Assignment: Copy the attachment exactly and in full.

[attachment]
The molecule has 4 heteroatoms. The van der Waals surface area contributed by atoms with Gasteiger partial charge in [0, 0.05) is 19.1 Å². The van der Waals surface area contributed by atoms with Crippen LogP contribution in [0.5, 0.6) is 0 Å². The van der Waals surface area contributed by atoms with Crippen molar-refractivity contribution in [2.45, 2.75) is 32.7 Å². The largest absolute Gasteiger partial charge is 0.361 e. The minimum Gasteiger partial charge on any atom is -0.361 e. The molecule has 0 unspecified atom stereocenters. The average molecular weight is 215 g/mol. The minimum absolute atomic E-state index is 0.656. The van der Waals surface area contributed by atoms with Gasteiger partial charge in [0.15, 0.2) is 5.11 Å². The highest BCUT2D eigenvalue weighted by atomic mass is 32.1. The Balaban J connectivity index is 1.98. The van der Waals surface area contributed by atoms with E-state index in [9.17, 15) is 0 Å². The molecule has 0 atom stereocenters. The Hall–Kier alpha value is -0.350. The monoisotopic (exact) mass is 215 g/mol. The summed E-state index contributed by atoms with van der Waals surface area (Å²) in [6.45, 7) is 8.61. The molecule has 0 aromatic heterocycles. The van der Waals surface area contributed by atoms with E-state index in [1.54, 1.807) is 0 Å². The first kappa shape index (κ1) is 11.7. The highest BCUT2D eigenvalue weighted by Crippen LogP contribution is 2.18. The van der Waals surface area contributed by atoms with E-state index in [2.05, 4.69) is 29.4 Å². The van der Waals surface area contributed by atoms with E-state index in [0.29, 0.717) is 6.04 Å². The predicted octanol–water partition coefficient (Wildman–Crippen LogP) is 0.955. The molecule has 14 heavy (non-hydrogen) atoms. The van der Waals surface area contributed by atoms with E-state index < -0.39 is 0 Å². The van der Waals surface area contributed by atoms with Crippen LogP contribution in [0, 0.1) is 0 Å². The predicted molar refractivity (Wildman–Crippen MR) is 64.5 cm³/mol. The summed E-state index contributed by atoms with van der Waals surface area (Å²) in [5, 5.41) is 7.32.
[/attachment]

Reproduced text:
The molecule has 4 heteroatoms. The van der Waals surface area contributed by atoms with Gasteiger partial charge in [0, 0.05) is 19.1 Å². The van der Waals surface area contributed by atoms with Crippen LogP contribution in [0.5, 0.6) is 0 Å². The van der Waals surface area contributed by atoms with Crippen molar-refractivity contribution in [2.45, 2.75) is 32.7 Å². The largest absolute Gasteiger partial charge is 0.361 e. The minimum Gasteiger partial charge on any atom is -0.361 e. The molecule has 0 unspecified atom stereocenters. The average molecular weight is 215 g/mol. The minimum absolute atomic E-state index is 0.656. The van der Waals surface area contributed by atoms with Gasteiger partial charge in [0.15, 0.2) is 5.11 Å². The highest BCUT2D eigenvalue weighted by atomic mass is 32.1. The Balaban J connectivity index is 1.98. The van der Waals surface area contributed by atoms with E-state index in [9.17, 15) is 0 Å². The molecule has 0 atom stereocenters. The Hall–Kier alpha value is -0.350. The monoisotopic (exact) mass is 215 g/mol. The summed E-state index contributed by atoms with van der Waals surface area (Å²) in [6.45, 7) is 8.61. The molecule has 0 aromatic heterocycles. The van der Waals surface area contributed by atoms with E-state index in [1.54, 1.807) is 0 Å². The first kappa shape index (κ1) is 11.7. The highest BCUT2D eigenvalue weighted by Crippen LogP contribution is 2.18. The van der Waals surface area contributed by atoms with E-state index in [2.05, 4.69) is 29.4 Å². The van der Waals surface area contributed by atoms with E-state index in [0.29, 0.717) is 6.04 Å². The predicted octanol–water partition coefficient (Wildman–Crippen LogP) is 0.955. The molecule has 14 heavy (non-hydrogen) atoms. The van der Waals surface area contributed by atoms with E-state index < -0.39 is 0 Å². The van der Waals surface area contributed by atoms with Crippen LogP contribution in [0, 0.1) is 0 Å². The predicted molar refractivity (Wildman–Crippen MR) is 64.5 cm³/mol. The summed E-state index contributed by atoms with van der Waals surface area (Å²) in [5, 5.41) is 7.32.